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Barbara Cook’s Spotlight: Michele Lee: ‘Nobody Does It Like Me, The Music of Cy Coleman’

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Broadway, Television, Film and Concert artist Michele Lee beguiled at the Kennedy Center’s Terrace Theater with a disarming and engaging set of songs written by the prolific Broadway composer Cy Coleman. Lee, so well-known from the Broadway hits How to Succeed in Business Without Really Trying and Seesaw and the popular television series Knot’s Landing, infused her very distinctive stamp on the many beloved songs of composer Coleman.

Michele Lee. Photo courtesy of The Kennedy Center.

Michele Lee. Photo courtesy of The Kennedy Center.

Lee has such an obvious passion for performing and this passion permeated each song that she performed. Often, shows or concerts that are produced in tribute to someone can seem too reverential to a fault or —on the other extreme- too scattershot and casual in what to include within the time constraints. This concert was meticulously put together on all levels and hit just the right “delicate balance” of respect for Coleman and healthy laughter and anecdotes courtesy of the highly comedic style (she is a genuinely funny woman) and endearing patter of Ms. Lee.

Lee stepped out on the stage with a stunning black sequined tailored outfit and kicked things off with an earthy and subtly sinuous interpretation of “The Best is Yet To Come.” Her very deep and resonant lower register carried the song to sumptuous heights.

Lee’s rendition of her famous number from Seesaw—Coleman’s “Nobody Does it Like Me” was sung with an amazing sense of nuance and comic timing.

Lee talked about the fact that Coleman was a child prodigy and had formed a jazz trio prior to his theatrical work. She went on to mention that Coleman’s work was so influential that Frank Sinatra had the words of Coleman’s famous song emblazoned on his tombstone – namely, “The Best is Yet To Come.” She next delivered an extremely sexy and simmering rendition of Coleman’s standard “Big Spender” from Sweet Charity. Lee’s movements in this number and throughout the show were very lithe, tightly controlled and clearly delineated. One could almost see the ghost of Bob Fosse guiding Lee’s very “Fosee-esque” movements. Lee’s rendition was brazen, audacious, upbeat and captivating.

Lee discussed how Coleman had a knack for writing about women who are all too much in love and, then, surged swiftly into a medley of three Coleman songs about the intricacies of these women. She was at her best here as she sings most comfortably in this lower register with a cadence that allows her to utilize her actor’s skills to portray nuanced emotions. Particularly strong were her covers of the sophisticated “I Love My Wife” and the wistful fatalism of “The Rules of the Road.”

From Coleman’s musical tale of the thwarted dreams of the denizens of 42nd Street during the 70s, Lee gave a supremely comic and amusing take on “The Oldest Profession” from The Life. She was seated as appropriate on a chair during the entire song and so powerful was her interpretation that I could not take my eyes off of her. The long drawn-out ending of the song was hilariously drawn-out for ultimate effect.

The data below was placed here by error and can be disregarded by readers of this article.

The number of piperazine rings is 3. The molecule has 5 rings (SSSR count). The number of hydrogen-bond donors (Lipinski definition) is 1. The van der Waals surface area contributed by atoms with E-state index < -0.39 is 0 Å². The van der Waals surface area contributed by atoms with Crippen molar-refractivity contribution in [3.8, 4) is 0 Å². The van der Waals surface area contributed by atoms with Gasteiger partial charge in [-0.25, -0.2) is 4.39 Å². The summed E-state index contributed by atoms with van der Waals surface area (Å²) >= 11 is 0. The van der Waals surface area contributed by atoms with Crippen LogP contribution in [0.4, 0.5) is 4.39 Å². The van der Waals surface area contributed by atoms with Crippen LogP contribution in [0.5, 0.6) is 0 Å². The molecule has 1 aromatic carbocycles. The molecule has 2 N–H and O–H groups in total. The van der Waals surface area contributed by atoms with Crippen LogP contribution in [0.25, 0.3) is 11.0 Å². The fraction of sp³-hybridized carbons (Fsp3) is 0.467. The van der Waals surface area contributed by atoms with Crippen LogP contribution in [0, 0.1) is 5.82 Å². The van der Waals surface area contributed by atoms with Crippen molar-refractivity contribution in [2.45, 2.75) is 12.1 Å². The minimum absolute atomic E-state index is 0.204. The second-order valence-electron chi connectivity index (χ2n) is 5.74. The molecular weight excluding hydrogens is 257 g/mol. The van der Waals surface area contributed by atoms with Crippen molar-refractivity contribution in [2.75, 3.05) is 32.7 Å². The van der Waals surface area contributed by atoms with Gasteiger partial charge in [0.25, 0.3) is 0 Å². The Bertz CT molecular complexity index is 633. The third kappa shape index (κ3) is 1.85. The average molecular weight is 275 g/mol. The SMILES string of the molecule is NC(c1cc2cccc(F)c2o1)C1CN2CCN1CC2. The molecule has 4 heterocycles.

An interesting curio piece was next—namely, a charming and innovative paean to creativity via the theatrical experience – from the unproduced Pamela’s First Musical. Entitled “It Started with a Dream”, Lee captured all the imagination, zest and passion that envisioning a theatrical production entails.

The next highlight (among an evening of many!) was a stunning arrangement by accomplished Musical Director and pianist Ron Abel of Coleman’s classic “Witchcraft.” A Bosa-Nova beat permeated this superior arrangement which also included introductions to all the members of her top-notch instrumental accompanists. Aside from Mr. Abel, Sherrie Maricle shone on Percussion, Melissa Slocum played a mean Bass and John DiPinto excelled on Keyboards.

To cap off her set, Lee gave a tour –de-force interpretation of the song “Seesaw” (from the musical of the same name). Backlit by beautiful lighting, Lee sang totally in character as Gittel Mosca and interpreted every line of the song with a variety of psychological complexity from romance to pathos and back again. Lee performed the piece as if it was a six-act play and the variety she injected into this song made it immensely pleasurable to the ear.

For an encore, Lee was the ultimate altruist as she had the house lights go up and proceeded to thank The Kennedy Center staff and team who assisted her so ably. She was voluble in praise of The Kennedy Center. She went on to introduce the past President of The Kennedy Center, Michael Kaiser. She also introduced members of her CBS television family including Bob Schieffer of 60 Minutes.

As her final song, Lee sang an entrancing and visionary rendition of the Coleman standard “The Colors of My Life” from the musical Barnum to sustained applause.

The eighty minutes of this concert had a very professional and polished sheen thanks to Ms. Lee’s virtuosity, the fluid synergy among the musicians and the superb pacing and coordination of all aspects from technical components to the writing.

Michele Lee is an indefatigable talent and pro who knows how to deliver the goods.

Running Time: 80 minutes, with no intermission.

Barbara Cook’s Spotlight: Michele Lee: Nobody Does It Like Me, The Music of Cy Coleman was presented on Friday, November 6, 2015 at the Kennedy Center’s Terrace Theater – 2700 F Street, NW, in Washington, DC. For information about further shows in the series, go to their events calendar page.

RATING: FIVE-STARS-82x1546.gif

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